Intermediate care has generally focused on older people being blamed for taking up the nation’s hospital beds, writes Jill Manthorpe. So it is good to have an example of intermediate care working for other age groups. Intermediate care has also been seen as an opportunity to get people literally back on their feet, and so this story also helps remind us that it can be used constructively to improve outcomes of many types.
The risks described here are around uncertainty. And this of course is what risk is all about. The debate described focuses on “buying time” and finding a place where professionals can make decisions about priorities and roles. The arguments for risk seem to focus on the family’s dynamics and difficulties. But why had services not worked together previously?
Discussion of the arguments against risk notes the pressure of the care escalator. People are expected to move on and services feel they are failing if someone cannot move smoothly out of the system.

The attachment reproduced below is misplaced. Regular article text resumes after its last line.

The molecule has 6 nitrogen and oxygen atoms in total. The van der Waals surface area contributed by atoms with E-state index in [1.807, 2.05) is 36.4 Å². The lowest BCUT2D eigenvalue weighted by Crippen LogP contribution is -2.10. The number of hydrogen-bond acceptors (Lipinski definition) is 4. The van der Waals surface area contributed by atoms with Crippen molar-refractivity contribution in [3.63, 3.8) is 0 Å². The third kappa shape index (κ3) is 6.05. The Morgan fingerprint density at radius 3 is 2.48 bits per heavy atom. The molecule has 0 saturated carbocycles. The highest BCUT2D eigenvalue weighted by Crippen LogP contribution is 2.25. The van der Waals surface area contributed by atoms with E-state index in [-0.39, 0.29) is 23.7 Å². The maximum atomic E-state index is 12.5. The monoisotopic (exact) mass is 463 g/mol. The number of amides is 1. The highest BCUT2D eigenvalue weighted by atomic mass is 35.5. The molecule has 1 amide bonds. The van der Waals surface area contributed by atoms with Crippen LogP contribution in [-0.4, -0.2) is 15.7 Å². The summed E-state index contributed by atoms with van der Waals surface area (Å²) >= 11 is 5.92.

Risk research teaches us that if we set up a “failure” or “blame” culture, we will not make connections. It is a sad indictment of a hospital that people may need to leave before their care stands any chance of being holistic. Risks remain for the newly bereaved family, in the short and long term. The professionals encountered may move on and the family may again be left until another crisis develops. Someone, we hope, is taking on a co-ordinating role.
Jill Manthorpe is reader in community care at the University of Hull. She chairs the Hull carers’ strategy group.